Sunday, February 17, 2013

Goa and I

Moving to Goa has been so nice. We (Snigdha, Radha, and Jaya) reached on December 2 to scout around. Where to live. How to live. Who to live.

Nash had his hands and house full with Guru, Sniggy, Rads, Vicky, Joana, Ana, and me (and Ann for a little while) all meshed up into community style chilling at Nashville in Soccor. Nashville is one of the most beautiful homes you ever will visit.


In week 2, for some learning fun, we turned the whole of Nashville into a giant digestive system with each room being an organ (or set of organs). We made some posters and prepared some nice, fun activities and invited folks from the neighborhood to come and learn about it. The concept, "Where's my pav gone", started with pav (bread) at the top through the mouth moving down the esophagus (about 200 bottles strung together) into the stomach where it was dipped into coca cola (acidic) to break it down, with further help from our enzyme friends. The kids then went through the small intensities (tarpoline tunnels) and then through the large intestines to land up into the toilet (their pav :)). We rounded off the evening with some tea and story telling with Snigdha, our resident chai expert. About 17 kids and 17 adults came to enjoy the experience.



The rest of the month went lazying around, exploring Goa, finding a house and in new year celebrations.


On Jan 1 I came to Mumbai with Ann to show her this crazy city in 2 days! I wrapped up my work thingis in Mumbai and headed back to set up home with Snigdha later in the month :) We picked a lovely breezy house in Donapaula near Panjim.


Now that everything's settled, work life too is on in full swing. Way too many plans for 2013 and the new TT table at Nashville is a big distraction :) So is the sea :)






Thursday, February 14, 2013

"Help Astronomers Name Pluto’s Tiniest Moons"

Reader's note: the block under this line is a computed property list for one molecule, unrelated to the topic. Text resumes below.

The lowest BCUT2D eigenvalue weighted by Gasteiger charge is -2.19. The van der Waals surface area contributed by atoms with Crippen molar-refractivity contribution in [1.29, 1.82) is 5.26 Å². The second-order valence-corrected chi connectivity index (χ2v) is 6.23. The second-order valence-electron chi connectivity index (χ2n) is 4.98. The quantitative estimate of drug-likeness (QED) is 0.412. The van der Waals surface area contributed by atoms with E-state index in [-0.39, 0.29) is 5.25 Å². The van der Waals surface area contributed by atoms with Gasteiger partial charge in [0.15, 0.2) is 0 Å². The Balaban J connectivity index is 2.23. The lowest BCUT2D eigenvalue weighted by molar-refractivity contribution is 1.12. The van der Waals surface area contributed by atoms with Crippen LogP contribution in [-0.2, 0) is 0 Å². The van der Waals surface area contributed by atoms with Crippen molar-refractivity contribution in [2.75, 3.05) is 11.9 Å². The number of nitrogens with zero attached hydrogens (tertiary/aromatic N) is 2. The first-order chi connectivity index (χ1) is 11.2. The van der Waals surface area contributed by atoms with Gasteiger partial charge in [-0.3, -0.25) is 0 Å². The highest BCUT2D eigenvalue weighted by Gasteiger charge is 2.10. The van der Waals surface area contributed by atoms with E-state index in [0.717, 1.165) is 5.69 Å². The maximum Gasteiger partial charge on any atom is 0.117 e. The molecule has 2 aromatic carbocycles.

Credit: NASA

Wired Science put up an article on a poll to name Pluto's newest-found moons: P4 and P5.
Here are the options:


The reasoning behind the greeky names is:
But beware: Naming astronomical objects isn’t as simple as deciding whether to name your dog “Dog.” According to conventions set forth by the International Astronomical Union, moons must not be given a name that’s already been bestowed upon an asteroid (though spelling variants are acceptable). And, in the Pluto system, the names must be mythological and related to the dominion of Hades.
Very scientific no?

How about starting to name astronomical objects after some other mythologies: Latin American, Indian, Chinese?

It's a bit confusing no? What are the guidelines to calling something "International"?

Wednesday, February 13, 2013

"I Have Always Confused Desire With Apocalypse"

We met over a small
earthquake. Now, my knees
shake whenever
you come around
and I've noticed your hand
has a slight tremor.
Daphne Gottlieb

Monday, February 11, 2013

On Time

Time is like a marker, for humans to perceive the difference between moments of life. The scale of track is down to 10–46 seconds (that’s 1 divided by 1 followed by 46 zeroes) up to 14.6 billion years (or so). But this view of time is changing. I’m slowly understanding that it is a relative speed (and I say speed, because speed is defined in terms of time) reduced to human perception.